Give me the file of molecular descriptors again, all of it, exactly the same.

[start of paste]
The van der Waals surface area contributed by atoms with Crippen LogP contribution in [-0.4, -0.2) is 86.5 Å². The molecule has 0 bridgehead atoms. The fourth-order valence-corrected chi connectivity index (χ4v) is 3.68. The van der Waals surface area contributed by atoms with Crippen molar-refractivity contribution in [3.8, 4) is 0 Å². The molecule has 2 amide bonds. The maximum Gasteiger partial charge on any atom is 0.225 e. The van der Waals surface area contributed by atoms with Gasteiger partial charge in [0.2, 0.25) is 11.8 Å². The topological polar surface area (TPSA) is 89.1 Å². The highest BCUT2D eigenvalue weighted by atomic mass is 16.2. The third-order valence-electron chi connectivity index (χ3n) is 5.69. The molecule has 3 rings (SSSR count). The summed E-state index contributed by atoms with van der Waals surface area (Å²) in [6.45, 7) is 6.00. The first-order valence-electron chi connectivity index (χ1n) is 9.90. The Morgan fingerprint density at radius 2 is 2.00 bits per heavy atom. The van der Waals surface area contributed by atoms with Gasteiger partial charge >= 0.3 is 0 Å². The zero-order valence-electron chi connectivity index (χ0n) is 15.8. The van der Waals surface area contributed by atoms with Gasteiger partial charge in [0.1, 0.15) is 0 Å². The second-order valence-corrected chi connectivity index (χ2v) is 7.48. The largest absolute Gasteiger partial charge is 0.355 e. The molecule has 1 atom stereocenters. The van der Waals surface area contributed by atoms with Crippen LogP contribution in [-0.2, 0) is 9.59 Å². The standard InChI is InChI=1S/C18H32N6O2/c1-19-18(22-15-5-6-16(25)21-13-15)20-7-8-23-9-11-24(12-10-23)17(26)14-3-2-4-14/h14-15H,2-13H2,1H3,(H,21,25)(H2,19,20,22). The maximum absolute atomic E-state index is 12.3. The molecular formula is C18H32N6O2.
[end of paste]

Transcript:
The van der Waals surface area contributed by atoms with Crippen LogP contribution in [-0.4, -0.2) is 86.5 Å². The molecule has 0 bridgehead atoms. The fourth-order valence-corrected chi connectivity index (χ4v) is 3.68. The van der Waals surface area contributed by atoms with Crippen molar-refractivity contribution in [3.8, 4) is 0 Å². The molecule has 2 amide bonds. The maximum Gasteiger partial charge on any atom is 0.225 e. The van der Waals surface area contributed by atoms with Gasteiger partial charge in [0.2, 0.25) is 11.8 Å². The topological polar surface area (TPSA) is 89.1 Å². The highest BCUT2D eigenvalue weighted by atomic mass is 16.2. The third-order valence-electron chi connectivity index (χ3n) is 5.69. The molecule has 3 rings (SSSR count). The summed E-state index contributed by atoms with van der Waals surface area (Å²) in [6.45, 7) is 6.00. The first-order valence-electron chi connectivity index (χ1n) is 9.90. The Morgan fingerprint density at radius 2 is 2.00 bits per heavy atom. The van der Waals surface area contributed by atoms with Gasteiger partial charge >= 0.3 is 0 Å². The zero-order valence-electron chi connectivity index (χ0n) is 15.8. The van der Waals surface area contributed by atoms with Gasteiger partial charge in [0.1, 0.15) is 0 Å². The second-order valence-corrected chi connectivity index (χ2v) is 7.48. The largest absolute Gasteiger partial charge is 0.355 e. The molecule has 1 atom stereocenters. The van der Waals surface area contributed by atoms with Crippen LogP contribution in [-0.2, 0) is 9.59 Å². The standard InChI is InChI=1S/C18H32N6O2/c1-19-18(22-15-5-6-16(25)21-13-15)20-7-8-23-9-11-24(12-10-23)17(26)14-3-2-4-14/h14-15H,2-13H2,1H3,(H,21,25)(H2,19,20,22). The maximum absolute atomic E-state index is 12.3. The molecular formula is C18H32N6O2.